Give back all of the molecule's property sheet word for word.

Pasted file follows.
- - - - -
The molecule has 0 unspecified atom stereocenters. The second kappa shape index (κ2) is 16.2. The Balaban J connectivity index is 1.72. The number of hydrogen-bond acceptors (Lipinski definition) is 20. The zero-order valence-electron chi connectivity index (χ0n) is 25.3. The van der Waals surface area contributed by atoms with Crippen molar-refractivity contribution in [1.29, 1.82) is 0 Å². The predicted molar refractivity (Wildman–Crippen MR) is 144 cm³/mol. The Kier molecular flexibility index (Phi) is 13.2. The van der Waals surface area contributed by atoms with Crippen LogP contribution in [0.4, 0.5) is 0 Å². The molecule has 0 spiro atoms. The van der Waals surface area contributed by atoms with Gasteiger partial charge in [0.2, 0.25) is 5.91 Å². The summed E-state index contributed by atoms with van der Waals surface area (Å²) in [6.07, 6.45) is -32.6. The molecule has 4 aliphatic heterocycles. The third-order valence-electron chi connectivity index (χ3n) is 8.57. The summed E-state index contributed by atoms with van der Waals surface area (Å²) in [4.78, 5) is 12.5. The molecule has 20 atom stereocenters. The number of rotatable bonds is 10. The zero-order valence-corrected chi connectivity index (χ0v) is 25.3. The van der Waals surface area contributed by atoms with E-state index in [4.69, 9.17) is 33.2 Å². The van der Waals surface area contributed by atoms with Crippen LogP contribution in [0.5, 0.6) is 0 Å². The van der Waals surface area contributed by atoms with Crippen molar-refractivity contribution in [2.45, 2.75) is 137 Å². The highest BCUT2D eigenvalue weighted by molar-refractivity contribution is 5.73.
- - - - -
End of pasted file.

The molecule has 0 unspecified atom stereocenters. The second kappa shape index (κ2) is 16.2. The Balaban J connectivity index is 1.72. The number of hydrogen-bond acceptors (Lipinski definition) is 20. The zero-order valence-electron chi connectivity index (χ0n) is 25.3. The van der Waals surface area contributed by atoms with Crippen molar-refractivity contribution in [1.29, 1.82) is 0 Å². The predicted molar refractivity (Wildman–Crippen MR) is 144 cm³/mol. The Kier molecular flexibility index (Phi) is 13.2. The van der Waals surface area contributed by atoms with Crippen LogP contribution in [0.4, 0.5) is 0 Å². The molecule has 0 spiro atoms. The van der Waals surface area contributed by atoms with Gasteiger partial charge in [0.2, 0.25) is 5.91 Å². The summed E-state index contributed by atoms with van der Waals surface area (Å²) in [6.07, 6.45) is -32.6. The molecule has 4 aliphatic heterocycles. The third-order valence-electron chi connectivity index (χ3n) is 8.57. The summed E-state index contributed by atoms with van der Waals surface area (Å²) in [4.78, 5) is 12.5. The molecule has 20 atom stereocenters. The number of rotatable bonds is 10. The zero-order valence-corrected chi connectivity index (χ0v) is 25.3. The van der Waals surface area contributed by atoms with E-state index in [4.69, 9.17) is 33.2 Å². The van der Waals surface area contributed by atoms with Crippen LogP contribution in [0.5, 0.6) is 0 Å². The van der Waals surface area contributed by atoms with Crippen molar-refractivity contribution in [2.45, 2.75) is 137 Å². The highest BCUT2D eigenvalue weighted by molar-refractivity contribution is 5.73.